Madeleine Post (’14) did not always envision herself as a school administrator thousands of miles away from home.
“In high school, I studied flute pretty intensely,” she says. “I always thought I would be a lover of music, and go to a conservatory.”
Now, however, Ms. Post finds herself in Erbil, Iraq as a senior administrator at the Chesterton Academy of St. Thomas the Apostle.
The Chesterton Academy schools, founded in 2007 to provide Catholic education for high schoolers in the United States, has been expanding internationally, and their new presence in Iraq was facilitated by Archbishop Warda of the Archdiocese of Erbil. Archbishop Warda joined the Academy to Mar Qardakh, one of the three Christian schools already in the diocese.
Ms. Post explains that she is good friends with Andrew Youngblood, who is the Director of Curriculum for the Chesterton Academy network.
“He asked me if I wanted to come with him to Iraq to train teachers at Chesterton,” she says. “I loved it so much and decided to stay on as the middle years program coordinator, which is the European version of the vice principal position.”
In addition, Ms. Post serves as the Director of the Chesterton Academy of St. Thomas the Apostle at Mar Qardakh, which essentially is the headmaster position for the high school.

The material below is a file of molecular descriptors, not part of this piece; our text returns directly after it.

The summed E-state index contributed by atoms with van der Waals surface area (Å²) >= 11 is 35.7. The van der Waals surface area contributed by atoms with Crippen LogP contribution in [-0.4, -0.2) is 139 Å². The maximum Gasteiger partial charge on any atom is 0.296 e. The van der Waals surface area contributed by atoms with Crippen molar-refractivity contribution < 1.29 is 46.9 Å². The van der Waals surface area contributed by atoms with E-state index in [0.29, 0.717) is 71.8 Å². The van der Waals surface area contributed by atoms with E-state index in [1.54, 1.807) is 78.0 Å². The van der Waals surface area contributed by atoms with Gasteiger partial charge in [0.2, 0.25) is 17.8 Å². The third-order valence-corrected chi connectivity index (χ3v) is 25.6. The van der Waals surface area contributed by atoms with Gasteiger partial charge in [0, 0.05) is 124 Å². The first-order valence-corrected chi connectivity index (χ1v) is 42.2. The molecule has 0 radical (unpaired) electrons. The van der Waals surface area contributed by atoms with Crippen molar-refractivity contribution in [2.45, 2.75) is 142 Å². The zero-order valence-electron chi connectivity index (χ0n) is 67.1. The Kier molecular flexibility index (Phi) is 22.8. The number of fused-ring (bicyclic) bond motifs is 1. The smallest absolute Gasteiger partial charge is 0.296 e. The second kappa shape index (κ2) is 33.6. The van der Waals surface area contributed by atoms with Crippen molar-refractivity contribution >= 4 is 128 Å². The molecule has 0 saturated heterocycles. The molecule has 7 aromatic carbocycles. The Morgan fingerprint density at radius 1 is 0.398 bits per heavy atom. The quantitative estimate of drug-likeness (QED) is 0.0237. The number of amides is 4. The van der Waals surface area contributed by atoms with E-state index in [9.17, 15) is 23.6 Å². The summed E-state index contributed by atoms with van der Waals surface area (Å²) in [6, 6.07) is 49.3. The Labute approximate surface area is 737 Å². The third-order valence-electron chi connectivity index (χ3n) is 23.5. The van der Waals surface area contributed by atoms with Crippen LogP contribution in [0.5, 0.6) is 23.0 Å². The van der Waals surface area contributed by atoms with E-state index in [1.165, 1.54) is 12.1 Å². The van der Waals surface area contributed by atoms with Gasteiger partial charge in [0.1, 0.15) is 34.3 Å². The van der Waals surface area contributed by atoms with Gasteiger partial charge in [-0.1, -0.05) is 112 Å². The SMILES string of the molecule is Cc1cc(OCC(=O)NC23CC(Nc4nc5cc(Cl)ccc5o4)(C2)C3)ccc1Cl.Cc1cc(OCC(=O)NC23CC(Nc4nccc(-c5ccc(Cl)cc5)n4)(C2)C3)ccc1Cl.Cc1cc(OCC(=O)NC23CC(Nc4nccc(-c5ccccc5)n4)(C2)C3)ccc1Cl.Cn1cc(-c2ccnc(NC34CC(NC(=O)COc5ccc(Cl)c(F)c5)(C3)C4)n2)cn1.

Though Ms. Post initially thought she would study music, she credits part of her journey to becoming a teacher to some of her Mother of Divine Grace classes.
“During my senior year of high school I was able to take a really great theology class with James Berquist,” she says. “That class really sparked a love of philosophy and liberal arts within me. I discerned religious life, and then went to Christendom College and majored in philosophy.”
Ms. Post brings four years of teaching experience along with a special passion for service projects centered on education.
“One of my favorite things is coaching and encouraging young teachers,” she says. “I love when young teachers feel successful and supported, when they’re experimenting and becoming more comfortable taking risks in the classroom.”
One of the unique challenges to teaching internationally is obtaining the right books and supplies.
“Postal addresses are not a thing in Iraq,” says Ms. Post. “The whole postal system is privatized, individual companies, and they are few and far between. Textbooks are not in ready supply and funds for purchasing and shipping texts are an absolutely urgent need.”
Despite the challenges and the distance from home, Ms. Post warmly shares her enthusiasm for her mission, both in terms of encouraging teachers and helping all students to attain their goals.
“I do see myself helping students in unique places of need at all times throughout my career,” she concludes.
(Photo courtesy of Madeleine Post.)